Where’s the download game love, Kinect?

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5 mins read

Microsoft sent around a press release today, proudly proclaiming that 10 million Kinect sensors and 10 million Kinect games have been sold.

It’s an impressive feat, to be sure, and in targeting a casual audience, Microsoft has found itself a new market. The momentum should continue, too, with a set of games and applications that should prove very popular with that same audience.

Avatar Kinect will bring a new social experience for Kinect users. Michael Jackson The Experience and Carnival Games were megahits on the Wii, and no doubt will be the same with Kinect. Kids can look forward to Kung Fu Panda 2 and Seasame Street, and if the success of Wii Fit and Brain Training was any indication, Body and Brain Connection will have adults checking in every day (for a month or two, at least).

But this is all retail. One thing noticeably absent from the Kinect marketing hype is any kind of real downloadable title. There’s some DLC for various retail games, which is a good thing, and then there’s The Gunstringer, which looks like a lot of fun, but other than that there’s not a whole lot to look forward to on Microsoft’s download service.

(It’s possible we’ve missed the news of some major Kinect downloadable games, of course, and if we have we’d love to hear about them!)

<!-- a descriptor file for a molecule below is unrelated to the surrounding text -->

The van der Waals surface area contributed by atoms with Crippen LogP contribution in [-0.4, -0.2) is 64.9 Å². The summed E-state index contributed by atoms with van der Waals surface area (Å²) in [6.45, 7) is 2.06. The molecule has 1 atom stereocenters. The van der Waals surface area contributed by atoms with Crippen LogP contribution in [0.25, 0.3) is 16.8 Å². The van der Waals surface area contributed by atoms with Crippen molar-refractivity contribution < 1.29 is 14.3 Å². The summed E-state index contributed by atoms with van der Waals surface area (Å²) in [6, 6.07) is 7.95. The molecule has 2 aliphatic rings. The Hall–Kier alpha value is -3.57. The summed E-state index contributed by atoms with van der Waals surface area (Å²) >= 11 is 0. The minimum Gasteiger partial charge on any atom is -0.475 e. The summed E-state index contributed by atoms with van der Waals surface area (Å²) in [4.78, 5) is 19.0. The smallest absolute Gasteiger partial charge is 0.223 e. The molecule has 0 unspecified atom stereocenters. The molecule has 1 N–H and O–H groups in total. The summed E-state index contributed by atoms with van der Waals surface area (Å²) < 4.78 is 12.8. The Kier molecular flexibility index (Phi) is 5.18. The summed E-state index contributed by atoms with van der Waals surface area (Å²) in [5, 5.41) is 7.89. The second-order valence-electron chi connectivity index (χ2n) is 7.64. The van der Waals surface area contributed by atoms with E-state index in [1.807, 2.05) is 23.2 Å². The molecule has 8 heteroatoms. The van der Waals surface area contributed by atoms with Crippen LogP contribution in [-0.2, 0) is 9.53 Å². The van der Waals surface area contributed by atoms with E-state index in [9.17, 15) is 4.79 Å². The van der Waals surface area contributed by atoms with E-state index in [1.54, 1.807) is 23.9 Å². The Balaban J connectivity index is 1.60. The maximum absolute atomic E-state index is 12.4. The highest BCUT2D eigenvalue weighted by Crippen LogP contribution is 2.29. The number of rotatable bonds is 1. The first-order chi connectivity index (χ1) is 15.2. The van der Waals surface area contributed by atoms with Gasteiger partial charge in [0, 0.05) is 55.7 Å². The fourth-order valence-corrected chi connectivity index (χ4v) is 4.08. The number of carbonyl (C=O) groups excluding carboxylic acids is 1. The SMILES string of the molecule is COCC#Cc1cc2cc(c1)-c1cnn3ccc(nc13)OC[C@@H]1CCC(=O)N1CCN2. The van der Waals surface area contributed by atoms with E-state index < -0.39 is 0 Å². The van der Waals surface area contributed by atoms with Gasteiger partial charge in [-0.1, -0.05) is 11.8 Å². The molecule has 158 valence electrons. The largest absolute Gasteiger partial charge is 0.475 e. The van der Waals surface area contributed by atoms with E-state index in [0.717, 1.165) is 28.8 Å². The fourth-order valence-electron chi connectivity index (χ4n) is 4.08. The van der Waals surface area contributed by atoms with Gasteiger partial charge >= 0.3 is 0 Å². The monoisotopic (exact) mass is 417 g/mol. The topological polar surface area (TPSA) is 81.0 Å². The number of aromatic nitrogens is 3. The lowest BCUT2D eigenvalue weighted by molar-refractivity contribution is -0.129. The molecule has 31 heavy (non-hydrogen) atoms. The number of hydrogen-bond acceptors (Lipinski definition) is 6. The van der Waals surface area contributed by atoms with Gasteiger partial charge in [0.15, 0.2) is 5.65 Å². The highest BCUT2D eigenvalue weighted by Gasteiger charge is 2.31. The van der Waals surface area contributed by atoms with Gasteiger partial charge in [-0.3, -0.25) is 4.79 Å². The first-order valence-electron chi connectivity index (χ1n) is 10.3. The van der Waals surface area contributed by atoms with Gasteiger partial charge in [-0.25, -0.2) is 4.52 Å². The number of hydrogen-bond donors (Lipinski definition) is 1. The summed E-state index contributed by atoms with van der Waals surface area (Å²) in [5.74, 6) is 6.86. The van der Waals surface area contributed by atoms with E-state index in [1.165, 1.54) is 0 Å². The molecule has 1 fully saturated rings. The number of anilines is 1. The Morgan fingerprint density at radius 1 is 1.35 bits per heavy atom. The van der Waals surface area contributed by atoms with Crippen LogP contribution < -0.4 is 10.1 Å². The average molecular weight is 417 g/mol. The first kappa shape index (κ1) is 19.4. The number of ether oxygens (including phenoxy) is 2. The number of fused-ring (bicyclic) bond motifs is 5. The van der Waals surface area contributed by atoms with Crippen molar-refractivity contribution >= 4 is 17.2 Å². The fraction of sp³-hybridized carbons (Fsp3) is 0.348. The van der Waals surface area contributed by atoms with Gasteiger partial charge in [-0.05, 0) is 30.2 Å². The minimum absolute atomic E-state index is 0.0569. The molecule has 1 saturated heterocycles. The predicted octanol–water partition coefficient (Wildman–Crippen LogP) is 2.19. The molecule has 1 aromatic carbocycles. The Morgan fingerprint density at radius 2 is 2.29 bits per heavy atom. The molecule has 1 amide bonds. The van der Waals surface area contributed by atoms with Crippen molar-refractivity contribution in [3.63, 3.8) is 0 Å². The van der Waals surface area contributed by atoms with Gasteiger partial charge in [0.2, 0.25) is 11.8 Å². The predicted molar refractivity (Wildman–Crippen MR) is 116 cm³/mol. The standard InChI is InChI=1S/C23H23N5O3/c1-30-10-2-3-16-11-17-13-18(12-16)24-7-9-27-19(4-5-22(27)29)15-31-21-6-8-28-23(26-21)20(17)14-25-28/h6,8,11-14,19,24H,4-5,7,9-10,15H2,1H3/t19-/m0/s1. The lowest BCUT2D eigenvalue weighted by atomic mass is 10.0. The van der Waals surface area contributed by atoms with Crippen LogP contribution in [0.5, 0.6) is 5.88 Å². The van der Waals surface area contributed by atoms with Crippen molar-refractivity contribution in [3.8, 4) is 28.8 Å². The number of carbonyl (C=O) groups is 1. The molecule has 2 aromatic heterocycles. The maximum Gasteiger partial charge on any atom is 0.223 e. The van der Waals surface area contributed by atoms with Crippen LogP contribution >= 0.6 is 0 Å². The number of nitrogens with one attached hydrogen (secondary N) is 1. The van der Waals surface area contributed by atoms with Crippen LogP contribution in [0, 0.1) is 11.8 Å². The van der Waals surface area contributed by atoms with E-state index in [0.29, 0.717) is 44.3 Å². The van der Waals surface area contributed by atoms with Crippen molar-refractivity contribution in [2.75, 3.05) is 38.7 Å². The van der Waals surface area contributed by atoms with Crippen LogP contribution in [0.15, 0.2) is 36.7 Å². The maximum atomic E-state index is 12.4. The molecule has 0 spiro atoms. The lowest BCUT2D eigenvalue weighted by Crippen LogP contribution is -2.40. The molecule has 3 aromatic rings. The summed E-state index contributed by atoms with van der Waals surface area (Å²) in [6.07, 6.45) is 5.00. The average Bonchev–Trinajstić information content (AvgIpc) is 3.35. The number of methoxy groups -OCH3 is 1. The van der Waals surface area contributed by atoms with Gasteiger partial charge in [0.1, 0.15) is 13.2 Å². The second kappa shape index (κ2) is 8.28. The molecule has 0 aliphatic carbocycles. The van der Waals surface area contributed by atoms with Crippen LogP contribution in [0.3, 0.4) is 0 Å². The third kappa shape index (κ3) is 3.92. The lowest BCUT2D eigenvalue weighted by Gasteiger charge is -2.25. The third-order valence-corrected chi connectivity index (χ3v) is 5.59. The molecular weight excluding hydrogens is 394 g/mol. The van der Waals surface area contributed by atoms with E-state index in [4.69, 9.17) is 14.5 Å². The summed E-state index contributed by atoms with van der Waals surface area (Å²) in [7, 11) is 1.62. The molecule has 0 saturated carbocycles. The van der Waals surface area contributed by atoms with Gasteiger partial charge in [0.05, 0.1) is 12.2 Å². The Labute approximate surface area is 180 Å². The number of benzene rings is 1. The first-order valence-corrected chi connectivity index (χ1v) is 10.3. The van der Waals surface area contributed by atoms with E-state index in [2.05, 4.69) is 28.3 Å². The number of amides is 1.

I’m guessing there’s a couple of reasons for that. Optimising a game for Kinect is probably beyond the resources of smaller development teams. A game needs to be developed for Kinect exclusively by nature (or significantly adapted from other versions of a game), meaning an indie can’t simply release across multiple platforms, in turn making it something of a financial risk.
Smaller development teams and indies also don’t tend to make games for casual audiences (iPhone/ iPad aside), and this is especially true of the traditionally hardcore Xbox 360 developers.
From a marketing point of view, Kinect is still a casual toy, rather than a hardcore gaming device, and while Microsoft promises there will be more hardcore games on it in the future, developers seem to be struggling with the lack of physical input when it comes to producing FPSers or RPGs with any real depth. 
Is this a sign of things to come?
Casual gamers just want to buy the hardware, buy a game, stick it in the disc slot and play away. Part of the reason Nintendo’s WiiWare service has struggled to gain market share is because the traditional Wii owner just does not care to navigate through online shops. I suspect Kinect will suffer a similar struggle. While Avatar Kinect is a nice idea to try and get people involved in the Xbox 360’s excellent online service, at this stage I wonder how many people who bought the console for Kinect have even signed up.
It’s an interesting contrast. Sony’s Move has not been as successful in terms of sales figures, but from a download point of view, there are more quality games that make use of the peripheral, and they cover just about the entire spectrum of gaming, from Flight Control through to FPSers.
While I don’t think Microsoft has anything to worry about with Kinect, and I’m sure it will continue to sell like hotcakes, I wonder whether it would be a good idea for Microsoft to start providing greater incentives for smaller developers to come up with controllerless gaming ideas for download. We’ve seen already that digital download platforms are a breeding ground for creativity, and if Microsoft does want the hardcore Kinect games, it might well be XBLA where the experimentation needs to happen.

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